Mr Glyn Griffiths, Treleddyd Fawr Cottage

I was on holiday in Wales with my wife and a good photographic friend and his wife. Whilst walking around St David’s I noticed a photographer’s gallery, which was situated over a coffee shop and went to have a look. The gallery showed the work of a local photographer, David Wilson, and I was impressed by many of his images quite a few of which were rendered as monochrome. One such image showed this amazing old cottage the likes of which I hadn’t seen before. When I looked at the back of the image I noticed that David had included the name and location of the cottage. Indeed he provided such details on the rear of a lot of his images that were on show, which I thought was a very generous thing to do. I made a note and when we later returned to the cottage we had rented I was delighted to learn that in fact this lovely old building was only a few miles from where we were staying. My mate, Arnold Phipps-Jones, and I decided to go and find it, which we did with the help of an ordinance survey map we had with us. It was set back from the road, up a narrow lane. We parked the car and approached. In so doing I noticed that the front door was open and I peered in. There was an earthen floor upon which was laid a carpet runner. The walls had wallpaper over-laid on wall paper which bulged out from the walls and upon which hung a few small pictures. The lower half, from the floor to waist height and running down both sides of the passage, was held back by Linoleum fixed to the walls by means of drawing pins. My initial reaction was that the place was newly derelict but then I saw a shadow down at the far end of the passage way and called out a “hello”.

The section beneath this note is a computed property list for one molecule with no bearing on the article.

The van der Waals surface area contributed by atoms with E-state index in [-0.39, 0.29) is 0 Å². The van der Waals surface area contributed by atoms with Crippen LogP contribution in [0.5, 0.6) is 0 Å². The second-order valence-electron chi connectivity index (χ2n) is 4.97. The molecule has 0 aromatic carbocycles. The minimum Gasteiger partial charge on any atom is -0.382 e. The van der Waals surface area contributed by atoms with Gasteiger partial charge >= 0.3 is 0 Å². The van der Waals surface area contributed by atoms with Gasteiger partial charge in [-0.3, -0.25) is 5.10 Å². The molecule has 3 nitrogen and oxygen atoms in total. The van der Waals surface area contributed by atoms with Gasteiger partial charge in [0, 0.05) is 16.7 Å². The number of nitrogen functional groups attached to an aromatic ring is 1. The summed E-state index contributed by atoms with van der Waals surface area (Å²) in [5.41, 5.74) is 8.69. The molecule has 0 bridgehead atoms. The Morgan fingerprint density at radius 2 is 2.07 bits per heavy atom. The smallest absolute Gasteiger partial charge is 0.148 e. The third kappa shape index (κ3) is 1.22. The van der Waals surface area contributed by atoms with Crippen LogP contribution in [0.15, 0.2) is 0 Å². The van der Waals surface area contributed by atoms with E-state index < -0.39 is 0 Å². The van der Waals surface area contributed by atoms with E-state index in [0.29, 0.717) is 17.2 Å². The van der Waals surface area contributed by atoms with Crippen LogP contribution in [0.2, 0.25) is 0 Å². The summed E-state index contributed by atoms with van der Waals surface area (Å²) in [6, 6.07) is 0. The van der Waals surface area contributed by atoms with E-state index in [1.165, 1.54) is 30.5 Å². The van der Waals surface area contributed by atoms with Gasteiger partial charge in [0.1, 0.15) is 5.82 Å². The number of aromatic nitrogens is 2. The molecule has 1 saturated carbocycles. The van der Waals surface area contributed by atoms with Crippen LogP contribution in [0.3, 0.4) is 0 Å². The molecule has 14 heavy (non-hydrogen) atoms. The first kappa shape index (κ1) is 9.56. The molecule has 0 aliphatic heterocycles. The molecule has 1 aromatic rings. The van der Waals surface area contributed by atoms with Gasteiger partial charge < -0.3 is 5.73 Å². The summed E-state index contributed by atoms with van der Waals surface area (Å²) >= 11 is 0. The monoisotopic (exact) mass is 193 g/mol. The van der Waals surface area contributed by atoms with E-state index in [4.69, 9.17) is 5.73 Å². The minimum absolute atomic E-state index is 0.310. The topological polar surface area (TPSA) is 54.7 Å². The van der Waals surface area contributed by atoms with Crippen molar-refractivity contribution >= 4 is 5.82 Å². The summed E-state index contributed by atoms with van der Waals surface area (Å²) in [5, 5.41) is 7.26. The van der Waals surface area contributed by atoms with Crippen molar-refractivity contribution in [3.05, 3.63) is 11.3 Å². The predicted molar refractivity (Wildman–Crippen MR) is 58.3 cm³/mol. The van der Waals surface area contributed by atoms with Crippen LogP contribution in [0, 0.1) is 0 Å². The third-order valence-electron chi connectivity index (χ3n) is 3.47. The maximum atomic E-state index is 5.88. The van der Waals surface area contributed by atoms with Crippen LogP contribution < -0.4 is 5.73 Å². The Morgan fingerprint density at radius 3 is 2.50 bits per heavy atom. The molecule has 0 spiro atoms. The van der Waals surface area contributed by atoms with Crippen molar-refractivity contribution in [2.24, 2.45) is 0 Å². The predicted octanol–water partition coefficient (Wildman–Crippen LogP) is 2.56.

This chap, who I was to learn, was Mr Glyn Griffiths, approached. He was dressed in a suit that had seen a fair bit of wear but he was very clean with a lovely head of well-trimmed and combed white hair. He talked with a warm, soft voice which was without a trace of accent; although I have since learnt that Glyn spoke Welsh as his mother tongue, the last in the hamlet to do so. I remember very clearly the first words that we uttered. “Hello! My name is Roy and I am a keen photographer. You have an amazing cottage. Would it be okay to take a few photographs?” says I. “Thank you for saying so”, said Mr Griffiths…..”It’s nice that you have bothered to ask. We get a lot of photographers and most don’t ask, which I think is so rude”. “Oh so do I” I reply  ...”I would always ask”. My nose grew by a few inches because of this untruth. Standing alongside him on the doorstep I notice that he has a very interesting face and tell him so and ask whether he would be happy for me to take his portrait. Again he thanks me for my compliment in a very warm friendly manner and agrees. I tell him that we are on holiday for a week and as I don’t have my flashguns with me would he be happy for me to return a couple of days later to “do it properly”. Again he agrees and tells me that, having done his weekly shop, he will be around and if not indoors I can find him in the garden around the back.